Some of the scary scenes may make you cry "Mummy"!!
    But obviously love is stronger than a crook,
    Now I have to keeping waiting until the next book!"

    Like my poem? A different kind of review style, I admit, but I couldn't help myself! 

    Rating for this book: 4.5

    Spellcaster was an excellent second to Spellbound - our modern day "Romeo and Juliet" are back, but don't expect this book to be all "High School Musical"! There are more problems than true love that the pair face and Brendan and Emma - united - must face every obstacle they come across, lest someone find a way to separate them for good. And this time, there will be no re-incarnation. This time, it will be forever.

    Alot more magic and witchery is in this book, which I found entertaining - Emma really embraces her role as heroine and is not afraid to act independently. She makes Brendan see that though they have to work as a team, and a couple, sometimes there are things only she and she alone can do. That she is not afraid to use her gifts and act for love of him. Her selflessness and backbone make her a great protagonist I must say!

    I won't spoil too much but let me just say - great second book! For more clues, read the poem VERY carefully!

    Love, Booknut

    Sunday, 25 March 2012

    Clockwork Princess Teasers!

    Searching the web in vain - trying to satisfy my Clockwork Princess craving...and I found these!!! I hope you enjoy them as much as I did!

    Teaser #1
    “Would you?” said Gabriel to Will,  hotly. “If it was your family?” His lip curled. “Never mind. It’s not as if you know the meaning of loyalty —”
    “Gabriel.” Gideon’s voice was a reprimand to his brother. “Do not speak to Will in that manner.”
    Teaser #2
    “He began it,” Cecily said, jerking her chin at Will, though she knew it was pointless. Jem, Will’s parabatai, treated her with the distant sweet kindness reserved for the little sisters of one’s friends, but he would always side with Will. Kindly, but firmly, he put Will above everything else in the world. Well, nearly everything.
    Teaser #3
    Jem knotted his fingers in the material of Will’s sleeve. “You are my parabatai,” he said. “You said once I could ask anything of you.”
    Teaser #4
    Jem drew the bow back and let the arrow fly; it struck the creature in the side. The massive demon worm writhed in agony, undulating as it swept its great, blind head from side to side, uprooting shrubbery with its thrashings. Leaves filled the air and the boys choked on dust, Gideon backing up with his seraph blade in his hand, trying to see by its light.
    “It’s coming toward us,” he said in a low voice.
    And indeed it was, the arrow still protruding from its wet, grayish skin, humping its body along with incredible speed. A flick of its tail caught the edge of a statue, sending it flying into the dry ornamental pool, where it shattered into dust.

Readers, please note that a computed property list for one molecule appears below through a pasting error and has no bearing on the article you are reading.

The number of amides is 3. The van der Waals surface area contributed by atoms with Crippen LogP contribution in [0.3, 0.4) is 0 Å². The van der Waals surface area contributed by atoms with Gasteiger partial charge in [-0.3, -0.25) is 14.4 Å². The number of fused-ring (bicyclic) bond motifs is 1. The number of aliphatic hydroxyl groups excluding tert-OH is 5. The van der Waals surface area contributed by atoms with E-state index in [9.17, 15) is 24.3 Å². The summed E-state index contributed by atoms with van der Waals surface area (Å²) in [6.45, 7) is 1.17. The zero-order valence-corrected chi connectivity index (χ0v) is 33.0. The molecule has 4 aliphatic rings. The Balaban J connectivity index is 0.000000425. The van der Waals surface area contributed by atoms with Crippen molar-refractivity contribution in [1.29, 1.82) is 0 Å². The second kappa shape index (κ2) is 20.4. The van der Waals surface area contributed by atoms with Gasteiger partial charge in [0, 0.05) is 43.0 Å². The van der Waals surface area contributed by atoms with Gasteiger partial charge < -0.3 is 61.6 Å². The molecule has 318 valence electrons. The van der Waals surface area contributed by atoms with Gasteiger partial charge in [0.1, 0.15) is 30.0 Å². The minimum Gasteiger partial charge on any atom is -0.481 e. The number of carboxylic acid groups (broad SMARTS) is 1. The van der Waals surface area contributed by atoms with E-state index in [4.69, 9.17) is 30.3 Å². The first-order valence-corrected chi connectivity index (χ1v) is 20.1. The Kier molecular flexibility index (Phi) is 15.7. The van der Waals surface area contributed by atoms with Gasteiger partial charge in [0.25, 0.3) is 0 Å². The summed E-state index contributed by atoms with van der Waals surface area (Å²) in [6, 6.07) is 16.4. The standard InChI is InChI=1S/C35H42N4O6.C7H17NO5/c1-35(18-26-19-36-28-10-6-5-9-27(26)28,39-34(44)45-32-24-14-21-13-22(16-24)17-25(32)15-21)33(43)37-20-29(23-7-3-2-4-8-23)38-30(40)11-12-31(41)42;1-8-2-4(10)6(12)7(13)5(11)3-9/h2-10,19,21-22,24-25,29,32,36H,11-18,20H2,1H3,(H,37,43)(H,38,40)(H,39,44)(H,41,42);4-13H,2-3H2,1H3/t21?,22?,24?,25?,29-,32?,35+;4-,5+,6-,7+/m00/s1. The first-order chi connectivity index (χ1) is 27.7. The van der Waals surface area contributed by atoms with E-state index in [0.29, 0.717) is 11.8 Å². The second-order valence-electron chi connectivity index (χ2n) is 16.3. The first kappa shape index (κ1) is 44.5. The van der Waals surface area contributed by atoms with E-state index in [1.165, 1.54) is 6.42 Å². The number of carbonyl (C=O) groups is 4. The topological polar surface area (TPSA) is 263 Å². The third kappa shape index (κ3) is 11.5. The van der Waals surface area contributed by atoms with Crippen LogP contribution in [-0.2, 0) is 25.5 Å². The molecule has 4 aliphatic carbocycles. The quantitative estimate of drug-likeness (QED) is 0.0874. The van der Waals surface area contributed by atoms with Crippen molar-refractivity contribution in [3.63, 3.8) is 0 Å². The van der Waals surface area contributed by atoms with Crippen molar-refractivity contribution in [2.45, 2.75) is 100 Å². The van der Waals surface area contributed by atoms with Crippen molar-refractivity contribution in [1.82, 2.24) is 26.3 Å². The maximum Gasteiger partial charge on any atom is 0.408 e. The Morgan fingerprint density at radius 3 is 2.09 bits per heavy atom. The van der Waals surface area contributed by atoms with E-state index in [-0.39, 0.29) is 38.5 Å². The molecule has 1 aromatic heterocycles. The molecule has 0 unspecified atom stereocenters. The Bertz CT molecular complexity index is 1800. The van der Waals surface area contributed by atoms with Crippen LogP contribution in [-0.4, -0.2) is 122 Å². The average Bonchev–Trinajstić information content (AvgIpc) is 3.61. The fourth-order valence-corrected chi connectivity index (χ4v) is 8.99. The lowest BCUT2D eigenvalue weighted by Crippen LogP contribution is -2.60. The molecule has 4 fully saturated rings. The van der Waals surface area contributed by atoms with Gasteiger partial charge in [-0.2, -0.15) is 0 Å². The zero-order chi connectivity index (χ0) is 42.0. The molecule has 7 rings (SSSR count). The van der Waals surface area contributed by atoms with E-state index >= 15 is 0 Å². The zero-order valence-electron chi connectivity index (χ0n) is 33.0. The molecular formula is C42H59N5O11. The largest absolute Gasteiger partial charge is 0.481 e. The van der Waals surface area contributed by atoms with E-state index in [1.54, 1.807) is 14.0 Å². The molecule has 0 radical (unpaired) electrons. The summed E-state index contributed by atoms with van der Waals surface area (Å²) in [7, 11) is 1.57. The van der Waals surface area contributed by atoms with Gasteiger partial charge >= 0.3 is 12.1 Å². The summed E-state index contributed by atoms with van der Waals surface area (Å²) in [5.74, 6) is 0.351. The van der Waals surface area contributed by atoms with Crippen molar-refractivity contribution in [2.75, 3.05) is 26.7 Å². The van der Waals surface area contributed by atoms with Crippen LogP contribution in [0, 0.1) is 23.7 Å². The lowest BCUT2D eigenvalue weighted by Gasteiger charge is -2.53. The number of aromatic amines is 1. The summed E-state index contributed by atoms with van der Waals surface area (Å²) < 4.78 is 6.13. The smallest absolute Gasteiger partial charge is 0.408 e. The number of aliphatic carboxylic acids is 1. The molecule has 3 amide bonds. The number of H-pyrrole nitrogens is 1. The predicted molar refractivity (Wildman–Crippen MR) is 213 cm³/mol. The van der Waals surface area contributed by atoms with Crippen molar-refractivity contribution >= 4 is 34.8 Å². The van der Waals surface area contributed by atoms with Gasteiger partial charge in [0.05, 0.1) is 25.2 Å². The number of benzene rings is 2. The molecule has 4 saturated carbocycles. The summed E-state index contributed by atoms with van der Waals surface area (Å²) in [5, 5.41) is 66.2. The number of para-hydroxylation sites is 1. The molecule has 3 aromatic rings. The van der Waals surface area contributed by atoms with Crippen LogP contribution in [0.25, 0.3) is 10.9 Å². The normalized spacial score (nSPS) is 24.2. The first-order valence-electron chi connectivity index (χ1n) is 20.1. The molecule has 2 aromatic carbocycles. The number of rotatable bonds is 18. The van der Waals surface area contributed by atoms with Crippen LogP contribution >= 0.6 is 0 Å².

“By the Angel, it just crushed Sophocles,” noted Will. “Has no one respect for the classics these days?”
    Teaser #5
    And the gold of her ruined wedding dress.
    Teaser #6
    “A very magnanimous statement, Gideon,” said Magnus.
    “I’m Gabriel.”
    Magnus waved a hand. “All Lightwoods look the same to me.”

    Saturday, 24 March 2012

    Join the Not-so Austen Book Club!!!

    Join a place where booklovers can recommend, read and discuss books! With a selected book each month, we get together to discuss the key issues and questions that came up in our readings. Click here to go to the blog and join in the fun!

    (excerpt from blog post)

    It's been a long time coming, but here it is - our Graceling discussion! We're starting with the following question:

    How does your opinion of Kasta change through the book? Explain.

    think my opinion of Kasta changed when she bet Bitterblue. Those chapters - her meeting her and the
    dangerous hike through the mountains - showed a deeper, less selfish side to Kasta. It made me think "She really does have a heart. There is so much more to her Grace than killing and it shows." We haven't had alot of chances through the story until that point to see that motherly and caring side to Kasta. Being neglected and alone, she tends to keep to herself. Even with Po, she is unsure of where she stands. But when she saves Bitterblue and leaves Po behind to do what she must, we see raw human emotion and a new Kasta emerges.

    Need a Book? Ask a Bookworm!!!

    Need a book to pass the time? Get a book recommendation especially tailored to you based on:

    1.) Your preferred genre
    2.) Your preferred 'toppings' 
    (e.g. battles, mysterious deaths, love triangles, dwarves with moustaches, etc.)
    3.) An example of a book you liked/have read 

    Click here or on the tab at the top of the page to get started!!!

    Friday, 9 March 2012


    Best ever excerpt...wanted more Jace (obviously!) BUT the ending to this excerpt has me eating away at my fingernails in suspense...NEED THE BOOK NOW!!! But, we all have to develop self-control sometime *sighs*. ENJOY and comment below!

    City of Lost Souls: Excerpt - 

    Simon stood and stared numbly at the front door of his house.